Over the past week, extreme concern over the impact of COVID-19 has grown and we’re worried most about the impact on ‘others’…
…that’s because we still don’t think we’re likely to contract COVID-19
Think they are unlikely to contact COVID-19
Are still unsure whether they will self isolate
The gravity of the situation has landed for most, with a spike in those of us who are extremely concerned about COVID-19. As we fall into a routine and feel our bubbles are protected at home, the focus of our anxieties further shifts to impacts on New Zealand and the world – things we cannot control. However, we still feel we are unlikely to contract COVID-19, strengthening the (wrongful) perception that we are immune to it.
Even with uncertainty and anxiety becoming more apparent, we are looking for the positives in our situation
As concern about the impact of COVID-19 on the world, the country and our community grows, and concern for those closest to us decreases (as per graph top of page), we see an increase in uncertainty about the future. Life has been stripped back to subsistence; we’re just getting by, and while we adjust to our new routines we realise that it's the little things we might have taken for granted that really count – the simple things, making the most of each day. This results in a belief that the situation we find ourselves in now will make us want to see and live in the world differently – despite our worry over what is to come. The key question is, what could living in the world differently look like in the weeks and months to come? And will our concern for our families rise again as COVID cases begin to hit our hospitals in greater numbers in the weeks ahead?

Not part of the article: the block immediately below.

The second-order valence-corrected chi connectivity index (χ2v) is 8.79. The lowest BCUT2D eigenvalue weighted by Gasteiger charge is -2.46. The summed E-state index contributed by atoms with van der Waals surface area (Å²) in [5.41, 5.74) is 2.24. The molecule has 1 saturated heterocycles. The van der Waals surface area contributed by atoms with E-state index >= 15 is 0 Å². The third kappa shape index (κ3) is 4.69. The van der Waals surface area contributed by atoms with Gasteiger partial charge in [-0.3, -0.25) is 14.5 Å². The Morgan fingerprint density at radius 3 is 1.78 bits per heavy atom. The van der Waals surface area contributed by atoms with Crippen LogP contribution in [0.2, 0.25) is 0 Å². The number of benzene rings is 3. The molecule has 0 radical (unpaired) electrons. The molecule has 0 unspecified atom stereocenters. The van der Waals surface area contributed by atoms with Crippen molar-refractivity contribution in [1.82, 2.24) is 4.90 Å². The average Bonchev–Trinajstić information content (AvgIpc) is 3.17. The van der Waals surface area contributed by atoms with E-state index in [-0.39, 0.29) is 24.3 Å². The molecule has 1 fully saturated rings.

Our trust that others will do the right thing has shifted slightly
More of us are self-isolating and we have a slight increase in trust that others will also. We are feeling more prepared for an extended isolation than we were last week, and we have a growing belief that the government is doing a good job at handling the COVID-19 crisis. However, we are less trusting than last week that retailers will do the right thing by customers. We are gaining back a slither of control over our lives in being more prepared for self-isolation – giving us time to look outside our bubble at retailers to assess whether they are doing the right thing by their customers. A key watch out: our anxieties may encourage us to seek someone to blame, be that other NZers or businesses.